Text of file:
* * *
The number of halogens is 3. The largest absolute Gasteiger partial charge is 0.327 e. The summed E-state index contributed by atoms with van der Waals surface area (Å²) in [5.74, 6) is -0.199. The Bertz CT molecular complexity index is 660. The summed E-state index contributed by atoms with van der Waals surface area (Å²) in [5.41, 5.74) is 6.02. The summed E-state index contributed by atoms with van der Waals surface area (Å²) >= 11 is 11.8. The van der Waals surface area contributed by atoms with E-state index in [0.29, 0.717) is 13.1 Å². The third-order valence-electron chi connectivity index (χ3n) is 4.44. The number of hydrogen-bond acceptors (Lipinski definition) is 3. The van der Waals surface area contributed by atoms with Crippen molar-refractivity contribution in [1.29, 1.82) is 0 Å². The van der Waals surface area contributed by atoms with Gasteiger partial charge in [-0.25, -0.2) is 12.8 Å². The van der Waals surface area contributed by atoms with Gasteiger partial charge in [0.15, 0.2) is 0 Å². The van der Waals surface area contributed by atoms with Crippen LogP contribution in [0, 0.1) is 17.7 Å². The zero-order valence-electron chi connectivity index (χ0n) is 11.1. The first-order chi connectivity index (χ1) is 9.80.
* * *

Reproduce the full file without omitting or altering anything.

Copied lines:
The number of halogens is 3. The largest absolute Gasteiger partial charge is 0.327 e. The summed E-state index contributed by atoms with van der Waals surface area (Å²) in [5.74, 6) is -0.199. The Bertz CT molecular complexity index is 660. The summed E-state index contributed by atoms with van der Waals surface area (Å²) in [5.41, 5.74) is 6.02. The summed E-state index contributed by atoms with van der Waals surface area (Å²) >= 11 is 11.8. The van der Waals surface area contributed by atoms with E-state index in [0.29, 0.717) is 13.1 Å². The third-order valence-electron chi connectivity index (χ3n) is 4.44. The number of hydrogen-bond acceptors (Lipinski definition) is 3. The van der Waals surface area contributed by atoms with Crippen molar-refractivity contribution in [1.29, 1.82) is 0 Å². The van der Waals surface area contributed by atoms with Gasteiger partial charge in [-0.25, -0.2) is 12.8 Å². The van der Waals surface area contributed by atoms with Gasteiger partial charge in [0.15, 0.2) is 0 Å². The van der Waals surface area contributed by atoms with Crippen LogP contribution in [0, 0.1) is 17.7 Å². The zero-order valence-electron chi connectivity index (χ0n) is 11.1. The first-order chi connectivity index (χ1) is 9.80.